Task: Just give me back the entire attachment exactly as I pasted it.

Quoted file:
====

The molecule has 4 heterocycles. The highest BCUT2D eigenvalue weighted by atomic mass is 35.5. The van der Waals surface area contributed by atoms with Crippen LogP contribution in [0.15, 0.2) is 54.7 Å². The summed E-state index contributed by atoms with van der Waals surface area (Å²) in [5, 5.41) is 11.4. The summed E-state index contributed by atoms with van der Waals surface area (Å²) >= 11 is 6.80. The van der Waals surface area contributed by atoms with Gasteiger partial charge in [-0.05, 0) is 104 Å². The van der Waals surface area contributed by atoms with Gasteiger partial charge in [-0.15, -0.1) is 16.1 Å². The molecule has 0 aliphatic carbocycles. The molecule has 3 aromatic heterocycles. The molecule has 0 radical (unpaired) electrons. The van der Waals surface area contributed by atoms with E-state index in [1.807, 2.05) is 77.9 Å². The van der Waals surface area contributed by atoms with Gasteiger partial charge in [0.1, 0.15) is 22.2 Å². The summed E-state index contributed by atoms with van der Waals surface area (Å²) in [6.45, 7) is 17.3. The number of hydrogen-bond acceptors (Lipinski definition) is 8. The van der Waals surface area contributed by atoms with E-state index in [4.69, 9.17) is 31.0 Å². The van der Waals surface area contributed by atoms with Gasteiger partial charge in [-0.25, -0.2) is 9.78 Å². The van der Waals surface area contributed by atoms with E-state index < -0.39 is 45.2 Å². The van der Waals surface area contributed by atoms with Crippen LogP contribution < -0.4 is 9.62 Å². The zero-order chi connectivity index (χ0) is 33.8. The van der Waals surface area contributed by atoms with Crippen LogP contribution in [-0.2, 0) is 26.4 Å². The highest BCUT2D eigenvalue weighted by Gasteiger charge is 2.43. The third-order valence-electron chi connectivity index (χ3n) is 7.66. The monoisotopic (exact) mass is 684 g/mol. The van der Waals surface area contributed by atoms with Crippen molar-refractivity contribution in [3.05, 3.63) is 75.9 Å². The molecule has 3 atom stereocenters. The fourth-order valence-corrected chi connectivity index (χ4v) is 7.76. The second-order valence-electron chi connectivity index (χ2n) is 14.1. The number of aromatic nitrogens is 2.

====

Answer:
The molecule has 4 heterocycles. The highest BCUT2D eigenvalue weighted by atomic mass is 35.5. The van der Waals surface area contributed by atoms with Crippen LogP contribution in [0.15, 0.2) is 54.7 Å². The summed E-state index contributed by atoms with van der Waals surface area (Å²) in [5, 5.41) is 11.4. The summed E-state index contributed by atoms with van der Waals surface area (Å²) >= 11 is 6.80. The van der Waals surface area contributed by atoms with Gasteiger partial charge in [-0.05, 0) is 104 Å². The van der Waals surface area contributed by atoms with Gasteiger partial charge in [-0.15, -0.1) is 16.1 Å². The molecule has 0 aliphatic carbocycles. The molecule has 3 aromatic heterocycles. The molecule has 0 radical (unpaired) electrons. The van der Waals surface area contributed by atoms with E-state index in [1.807, 2.05) is 77.9 Å². The van der Waals surface area contributed by atoms with Gasteiger partial charge in [0.1, 0.15) is 22.2 Å². The summed E-state index contributed by atoms with van der Waals surface area (Å²) in [6.45, 7) is 17.3. The number of hydrogen-bond acceptors (Lipinski definition) is 8. The van der Waals surface area contributed by atoms with E-state index in [4.69, 9.17) is 31.0 Å². The van der Waals surface area contributed by atoms with Gasteiger partial charge in [-0.25, -0.2) is 9.78 Å². The van der Waals surface area contributed by atoms with E-state index < -0.39 is 45.2 Å². The van der Waals surface area contributed by atoms with Crippen LogP contribution < -0.4 is 9.62 Å². The zero-order chi connectivity index (χ0) is 33.8. The van der Waals surface area contributed by atoms with Crippen LogP contribution in [-0.2, 0) is 26.4 Å². The highest BCUT2D eigenvalue weighted by Gasteiger charge is 2.43. The third-order valence-electron chi connectivity index (χ3n) is 7.66. The monoisotopic (exact) mass is 684 g/mol. The van der Waals surface area contributed by atoms with Crippen molar-refractivity contribution in [3.05, 3.63) is 75.9 Å². The molecule has 3 atom stereocenters. The fourth-order valence-corrected chi connectivity index (χ4v) is 7.76. The second-order valence-electron chi connectivity index (χ2n) is 14.1. The number of aromatic nitrogens is 2.